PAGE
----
So I have an algorithm with the following characteristics:

A is an input array that is blocked into N chunks, giving a chunk-size of S = sizeof(A)/N. Each chunk may be processed independently, but will generate somewhere between 0 and S^2 results, depending on the data distribution in A. These results have to be eventually packed together in order. So the results R[i] corresponding to chunk A[i] must immediately follow the results R[i-1].

My current approach is to allocate enough room for N * S^2 results upfront, and then do a single pass over the input array to generate both the results as well as a histogram. Another pass scans the histogram to determine output indices, and a final pass gathers the results together.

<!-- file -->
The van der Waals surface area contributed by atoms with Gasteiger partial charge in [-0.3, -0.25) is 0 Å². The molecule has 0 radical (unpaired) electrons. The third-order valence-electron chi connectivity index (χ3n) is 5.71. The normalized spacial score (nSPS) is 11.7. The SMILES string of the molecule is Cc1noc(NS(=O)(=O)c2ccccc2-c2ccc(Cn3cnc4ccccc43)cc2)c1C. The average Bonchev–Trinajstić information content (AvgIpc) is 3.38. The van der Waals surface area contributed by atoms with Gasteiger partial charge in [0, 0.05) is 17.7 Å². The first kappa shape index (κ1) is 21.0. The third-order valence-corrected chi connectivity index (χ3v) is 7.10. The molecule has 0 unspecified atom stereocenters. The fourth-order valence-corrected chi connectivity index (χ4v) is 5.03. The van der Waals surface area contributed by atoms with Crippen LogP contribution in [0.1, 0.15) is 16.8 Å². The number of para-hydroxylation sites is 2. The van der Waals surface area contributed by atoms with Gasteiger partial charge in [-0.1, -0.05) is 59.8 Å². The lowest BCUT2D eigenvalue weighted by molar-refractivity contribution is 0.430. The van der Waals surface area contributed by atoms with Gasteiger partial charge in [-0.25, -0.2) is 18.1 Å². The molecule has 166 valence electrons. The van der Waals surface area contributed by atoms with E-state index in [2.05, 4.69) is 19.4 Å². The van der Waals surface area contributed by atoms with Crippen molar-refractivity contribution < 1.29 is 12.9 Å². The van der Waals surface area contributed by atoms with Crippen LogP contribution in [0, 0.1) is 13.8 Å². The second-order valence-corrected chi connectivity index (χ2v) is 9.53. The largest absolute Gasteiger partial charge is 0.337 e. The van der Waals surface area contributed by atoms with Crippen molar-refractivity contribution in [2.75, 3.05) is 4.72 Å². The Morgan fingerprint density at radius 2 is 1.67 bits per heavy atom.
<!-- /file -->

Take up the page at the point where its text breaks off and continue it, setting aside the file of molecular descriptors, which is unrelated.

This incurs a huge space penalty as the chunk-size needs to be around 256 or 512 elements (ints) to maximize bandwidth. For the average case, this incurs a 256x or 512x space overhead, which limits the size of the dataset that can be operated on.

I’m currently trying to decide between doing two passes over the dataset to first determine the result size and allocate only enough space to hold all of the results. I was wondering if anyone may have had better luck using dynamically allocated chunks of memory?

EDIT: Another relevant point is that the computation to generate the results is compute bound, somewhere around 3-4x more than memory bound, so I am trying to avoid a doing it twice.